Russia-Ukraine War: What to know about the war in Ukraine

Russia’s invasion of Ukraine is continuing unabated, with 2 million people – half of them children – forced to flee the country as Europe’s worst refugee crisis since World War II grows even more severe.

The UN High Commissioner for Refugees and UNICEF confirmed the figures as more people headed for the borders Tuesday. Poland has received more than 1.2 million Ukrainian refugees, the most of any nation.

Civilians in one eastern Ukrainian city were leaving on buses amid a 12-hour-long cease-fire in that area after Russia and Ukraine agreed on establishing five safe corridors for people to escape the fighting.

Overnight, Russian aircraft pressed on with bombing cities in eastern and central Ukraine. Shelling pounded suburbs of the capital, Kyiv, and as the war entered its 13th day, food, water, heat and medicine have grown increasingly scarce in multiple cities facing electricity outages.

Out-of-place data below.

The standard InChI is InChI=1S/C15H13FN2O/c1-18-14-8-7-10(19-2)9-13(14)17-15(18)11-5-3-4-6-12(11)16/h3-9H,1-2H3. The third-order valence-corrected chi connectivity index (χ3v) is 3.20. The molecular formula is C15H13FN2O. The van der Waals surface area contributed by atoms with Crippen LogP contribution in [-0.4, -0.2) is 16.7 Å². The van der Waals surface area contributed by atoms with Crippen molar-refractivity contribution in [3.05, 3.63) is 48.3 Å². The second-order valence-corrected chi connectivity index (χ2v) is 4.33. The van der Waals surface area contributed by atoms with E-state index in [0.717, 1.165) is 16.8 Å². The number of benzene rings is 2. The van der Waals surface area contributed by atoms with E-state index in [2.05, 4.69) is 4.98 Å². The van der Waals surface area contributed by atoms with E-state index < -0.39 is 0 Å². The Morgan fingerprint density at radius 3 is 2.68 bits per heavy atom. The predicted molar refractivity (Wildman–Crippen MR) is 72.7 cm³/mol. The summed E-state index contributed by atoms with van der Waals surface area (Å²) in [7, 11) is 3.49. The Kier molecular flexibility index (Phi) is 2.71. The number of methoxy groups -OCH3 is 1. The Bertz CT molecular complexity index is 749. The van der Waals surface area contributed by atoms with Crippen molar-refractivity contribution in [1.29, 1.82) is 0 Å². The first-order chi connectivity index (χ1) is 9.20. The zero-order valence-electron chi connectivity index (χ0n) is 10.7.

Here’s a look at key things to know about the war:

WHAT HAS BEEN DIRECTLY WITNESSED OR CONFIRMED BY THE ASSOCIATED PRESS?

Videos Tuesday showed people boarding buses, and multiple buses marked with a red cross driving along a snowy road as the eastern city of Sumy was given a safe corridor for evacuation.

Ukrainian Deputy Prime Minister Iryna Vereshchuk said both sides agreed to a cease-fire from 9 am to 9 pm for the evacuation of civilians from Sumy. Those leaving include foreign students from India and China, she said.

The safe corridors were agreed on by Ukrainian and Russian officials during their third round of direct talks Monday. More talks are expected.